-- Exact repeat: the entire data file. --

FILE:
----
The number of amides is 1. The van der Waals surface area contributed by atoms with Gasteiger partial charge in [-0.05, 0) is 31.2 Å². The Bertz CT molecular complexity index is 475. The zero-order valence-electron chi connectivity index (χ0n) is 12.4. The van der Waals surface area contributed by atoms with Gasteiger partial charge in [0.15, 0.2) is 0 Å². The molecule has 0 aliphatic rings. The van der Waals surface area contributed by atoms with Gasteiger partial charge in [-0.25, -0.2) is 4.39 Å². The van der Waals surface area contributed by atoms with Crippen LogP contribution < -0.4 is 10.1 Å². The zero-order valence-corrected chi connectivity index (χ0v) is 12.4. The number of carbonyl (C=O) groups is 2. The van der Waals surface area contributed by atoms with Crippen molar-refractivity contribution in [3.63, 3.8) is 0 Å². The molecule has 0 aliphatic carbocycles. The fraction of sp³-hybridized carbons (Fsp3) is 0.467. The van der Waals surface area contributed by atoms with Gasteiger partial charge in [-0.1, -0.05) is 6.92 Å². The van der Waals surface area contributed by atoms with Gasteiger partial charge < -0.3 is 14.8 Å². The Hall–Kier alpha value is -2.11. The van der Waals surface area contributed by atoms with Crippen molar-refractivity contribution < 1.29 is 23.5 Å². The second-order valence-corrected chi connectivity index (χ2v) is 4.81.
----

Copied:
The number of amides is 1. The van der Waals surface area contributed by atoms with Gasteiger partial charge in [-0.05, 0) is 31.2 Å². The Bertz CT molecular complexity index is 475. The zero-order valence-electron chi connectivity index (χ0n) is 12.4. The van der Waals surface area contributed by atoms with Gasteiger partial charge in [0.15, 0.2) is 0 Å². The molecule has 0 aliphatic rings. The van der Waals surface area contributed by atoms with Gasteiger partial charge in [-0.25, -0.2) is 4.39 Å². The van der Waals surface area contributed by atoms with Crippen LogP contribution < -0.4 is 10.1 Å². The zero-order valence-corrected chi connectivity index (χ0v) is 12.4. The number of carbonyl (C=O) groups is 2. The van der Waals surface area contributed by atoms with Crippen molar-refractivity contribution in [3.63, 3.8) is 0 Å². The molecule has 0 aliphatic carbocycles. The fraction of sp³-hybridized carbons (Fsp3) is 0.467. The van der Waals surface area contributed by atoms with Gasteiger partial charge in [-0.1, -0.05) is 6.92 Å². The van der Waals surface area contributed by atoms with Gasteiger partial charge < -0.3 is 14.8 Å². The Hall–Kier alpha value is -2.11. The van der Waals surface area contributed by atoms with Crippen molar-refractivity contribution < 1.29 is 23.5 Å². The second-order valence-corrected chi connectivity index (χ2v) is 4.81.